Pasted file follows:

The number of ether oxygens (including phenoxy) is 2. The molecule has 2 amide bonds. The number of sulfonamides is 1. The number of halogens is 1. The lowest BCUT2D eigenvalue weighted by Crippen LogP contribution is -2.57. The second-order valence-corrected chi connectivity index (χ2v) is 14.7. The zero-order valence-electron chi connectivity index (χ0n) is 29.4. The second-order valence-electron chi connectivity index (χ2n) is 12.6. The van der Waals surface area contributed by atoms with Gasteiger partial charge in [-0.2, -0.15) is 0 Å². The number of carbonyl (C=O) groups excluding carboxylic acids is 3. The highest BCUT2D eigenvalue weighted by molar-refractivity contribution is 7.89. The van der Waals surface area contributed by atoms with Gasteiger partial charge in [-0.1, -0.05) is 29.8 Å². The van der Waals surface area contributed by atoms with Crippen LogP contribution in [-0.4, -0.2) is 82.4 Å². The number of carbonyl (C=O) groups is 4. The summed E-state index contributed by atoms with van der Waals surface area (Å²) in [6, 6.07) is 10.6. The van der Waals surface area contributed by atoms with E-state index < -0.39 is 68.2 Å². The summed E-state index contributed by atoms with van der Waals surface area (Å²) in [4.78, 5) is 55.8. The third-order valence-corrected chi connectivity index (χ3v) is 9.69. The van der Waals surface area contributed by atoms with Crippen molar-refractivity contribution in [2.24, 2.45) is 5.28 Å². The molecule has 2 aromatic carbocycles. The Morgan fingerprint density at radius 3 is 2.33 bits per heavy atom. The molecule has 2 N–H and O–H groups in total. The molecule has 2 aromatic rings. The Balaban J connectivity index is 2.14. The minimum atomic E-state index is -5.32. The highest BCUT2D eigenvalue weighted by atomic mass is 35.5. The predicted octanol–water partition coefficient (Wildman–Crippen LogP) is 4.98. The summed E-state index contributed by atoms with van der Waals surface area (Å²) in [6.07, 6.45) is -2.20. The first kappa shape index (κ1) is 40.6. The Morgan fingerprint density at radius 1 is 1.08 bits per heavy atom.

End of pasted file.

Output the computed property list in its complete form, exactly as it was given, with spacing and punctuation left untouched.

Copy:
The number of ether oxygens (including phenoxy) is 2. The molecule has 2 amide bonds. The number of sulfonamides is 1. The number of halogens is 1. The lowest BCUT2D eigenvalue weighted by Crippen LogP contribution is -2.57. The second-order valence-corrected chi connectivity index (χ2v) is 14.7. The zero-order valence-electron chi connectivity index (χ0n) is 29.4. The second-order valence-electron chi connectivity index (χ2n) is 12.6. The van der Waals surface area contributed by atoms with Gasteiger partial charge in [-0.2, -0.15) is 0 Å². The number of carbonyl (C=O) groups excluding carboxylic acids is 3. The highest BCUT2D eigenvalue weighted by molar-refractivity contribution is 7.89. The van der Waals surface area contributed by atoms with Gasteiger partial charge in [-0.1, -0.05) is 29.8 Å². The van der Waals surface area contributed by atoms with Crippen LogP contribution in [-0.4, -0.2) is 82.4 Å². The number of carbonyl (C=O) groups is 4. The summed E-state index contributed by atoms with van der Waals surface area (Å²) in [6, 6.07) is 10.6. The van der Waals surface area contributed by atoms with E-state index < -0.39 is 68.2 Å². The summed E-state index contributed by atoms with van der Waals surface area (Å²) in [4.78, 5) is 55.8. The third-order valence-corrected chi connectivity index (χ3v) is 9.69. The van der Waals surface area contributed by atoms with Crippen molar-refractivity contribution in [2.24, 2.45) is 5.28 Å². The molecule has 2 aromatic carbocycles. The Morgan fingerprint density at radius 3 is 2.33 bits per heavy atom. The molecule has 2 N–H and O–H groups in total. The molecule has 2 aromatic rings. The Balaban J connectivity index is 2.14. The minimum atomic E-state index is -5.32. The highest BCUT2D eigenvalue weighted by atomic mass is 35.5. The predicted octanol–water partition coefficient (Wildman–Crippen LogP) is 4.98. The summed E-state index contributed by atoms with van der Waals surface area (Å²) in [6.07, 6.45) is -2.20. The first kappa shape index (κ1) is 40.6. The Morgan fingerprint density at radius 1 is 1.08 bits per heavy atom.